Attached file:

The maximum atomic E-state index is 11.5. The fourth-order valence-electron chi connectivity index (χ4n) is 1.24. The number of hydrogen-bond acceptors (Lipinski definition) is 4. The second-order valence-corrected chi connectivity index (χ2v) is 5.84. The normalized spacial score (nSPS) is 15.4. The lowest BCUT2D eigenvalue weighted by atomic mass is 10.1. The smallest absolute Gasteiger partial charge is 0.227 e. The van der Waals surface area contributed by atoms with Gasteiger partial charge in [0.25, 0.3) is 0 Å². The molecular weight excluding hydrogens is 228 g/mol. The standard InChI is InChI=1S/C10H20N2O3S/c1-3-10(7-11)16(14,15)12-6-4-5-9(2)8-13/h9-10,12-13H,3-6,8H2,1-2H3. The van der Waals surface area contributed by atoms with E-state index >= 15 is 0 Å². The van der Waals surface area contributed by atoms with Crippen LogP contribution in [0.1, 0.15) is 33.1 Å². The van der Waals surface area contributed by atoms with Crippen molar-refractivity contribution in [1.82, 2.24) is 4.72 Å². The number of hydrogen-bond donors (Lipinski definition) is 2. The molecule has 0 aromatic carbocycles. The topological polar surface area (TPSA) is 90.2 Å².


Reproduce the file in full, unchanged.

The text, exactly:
The maximum atomic E-state index is 11.5. The fourth-order valence-electron chi connectivity index (χ4n) is 1.24. The number of hydrogen-bond acceptors (Lipinski definition) is 4. The second-order valence-corrected chi connectivity index (χ2v) is 5.84. The normalized spacial score (nSPS) is 15.4. The lowest BCUT2D eigenvalue weighted by atomic mass is 10.1. The smallest absolute Gasteiger partial charge is 0.227 e. The van der Waals surface area contributed by atoms with Gasteiger partial charge in [0.25, 0.3) is 0 Å². The molecular weight excluding hydrogens is 228 g/mol. The standard InChI is InChI=1S/C10H20N2O3S/c1-3-10(7-11)16(14,15)12-6-4-5-9(2)8-13/h9-10,12-13H,3-6,8H2,1-2H3. The van der Waals surface area contributed by atoms with E-state index >= 15 is 0 Å². The van der Waals surface area contributed by atoms with Crippen LogP contribution in [0.1, 0.15) is 33.1 Å². The van der Waals surface area contributed by atoms with Crippen molar-refractivity contribution in [1.82, 2.24) is 4.72 Å². The number of hydrogen-bond donors (Lipinski definition) is 2. The molecule has 0 aromatic carbocycles. The topological polar surface area (TPSA) is 90.2 Å².